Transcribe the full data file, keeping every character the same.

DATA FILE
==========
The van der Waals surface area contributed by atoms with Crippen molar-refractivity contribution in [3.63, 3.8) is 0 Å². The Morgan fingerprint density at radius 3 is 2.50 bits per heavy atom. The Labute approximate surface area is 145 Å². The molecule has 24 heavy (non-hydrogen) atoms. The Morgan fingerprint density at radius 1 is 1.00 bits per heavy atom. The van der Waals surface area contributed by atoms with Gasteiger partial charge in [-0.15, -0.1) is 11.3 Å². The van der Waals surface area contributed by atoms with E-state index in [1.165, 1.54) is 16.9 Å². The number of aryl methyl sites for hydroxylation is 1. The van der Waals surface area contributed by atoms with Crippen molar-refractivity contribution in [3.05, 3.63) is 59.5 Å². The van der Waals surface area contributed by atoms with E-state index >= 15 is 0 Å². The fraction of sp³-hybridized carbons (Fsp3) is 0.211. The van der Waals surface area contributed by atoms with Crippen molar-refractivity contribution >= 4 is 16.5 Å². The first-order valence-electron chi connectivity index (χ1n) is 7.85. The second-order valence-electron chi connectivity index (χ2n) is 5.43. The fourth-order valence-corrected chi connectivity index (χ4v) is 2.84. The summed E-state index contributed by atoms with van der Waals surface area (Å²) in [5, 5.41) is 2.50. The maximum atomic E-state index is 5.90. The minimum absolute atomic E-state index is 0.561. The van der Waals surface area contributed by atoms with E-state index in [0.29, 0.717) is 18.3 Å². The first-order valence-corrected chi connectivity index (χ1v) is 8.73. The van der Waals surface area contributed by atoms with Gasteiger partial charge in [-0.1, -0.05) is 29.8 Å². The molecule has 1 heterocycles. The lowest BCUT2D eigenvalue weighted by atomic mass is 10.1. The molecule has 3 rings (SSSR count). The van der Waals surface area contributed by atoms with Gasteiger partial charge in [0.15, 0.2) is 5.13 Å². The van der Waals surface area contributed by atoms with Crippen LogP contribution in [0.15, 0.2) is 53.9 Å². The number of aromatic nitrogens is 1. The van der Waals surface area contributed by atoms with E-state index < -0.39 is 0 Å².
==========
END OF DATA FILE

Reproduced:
The van der Waals surface area contributed by atoms with Crippen molar-refractivity contribution in [3.63, 3.8) is 0 Å². The Morgan fingerprint density at radius 3 is 2.50 bits per heavy atom. The Labute approximate surface area is 145 Å². The molecule has 24 heavy (non-hydrogen) atoms. The Morgan fingerprint density at radius 1 is 1.00 bits per heavy atom. The van der Waals surface area contributed by atoms with Gasteiger partial charge in [-0.15, -0.1) is 11.3 Å². The van der Waals surface area contributed by atoms with E-state index in [1.165, 1.54) is 16.9 Å². The number of aryl methyl sites for hydroxylation is 1. The van der Waals surface area contributed by atoms with Crippen molar-refractivity contribution in [3.05, 3.63) is 59.5 Å². The van der Waals surface area contributed by atoms with E-state index >= 15 is 0 Å². The fraction of sp³-hybridized carbons (Fsp3) is 0.211. The van der Waals surface area contributed by atoms with Crippen molar-refractivity contribution >= 4 is 16.5 Å². The first-order valence-electron chi connectivity index (χ1n) is 7.85. The second-order valence-electron chi connectivity index (χ2n) is 5.43. The fourth-order valence-corrected chi connectivity index (χ4v) is 2.84. The summed E-state index contributed by atoms with van der Waals surface area (Å²) in [5, 5.41) is 2.50. The maximum atomic E-state index is 5.90. The minimum absolute atomic E-state index is 0.561. The van der Waals surface area contributed by atoms with E-state index in [0.29, 0.717) is 18.3 Å². The first-order valence-corrected chi connectivity index (χ1v) is 8.73. The van der Waals surface area contributed by atoms with Gasteiger partial charge in [-0.1, -0.05) is 29.8 Å². The molecule has 1 heterocycles. The lowest BCUT2D eigenvalue weighted by atomic mass is 10.1. The molecule has 3 rings (SSSR count). The van der Waals surface area contributed by atoms with Gasteiger partial charge in [0.15, 0.2) is 5.13 Å². The van der Waals surface area contributed by atoms with Crippen LogP contribution in [0.15, 0.2) is 53.9 Å². The number of aromatic nitrogens is 1. The van der Waals surface area contributed by atoms with E-state index < -0.39 is 0 Å².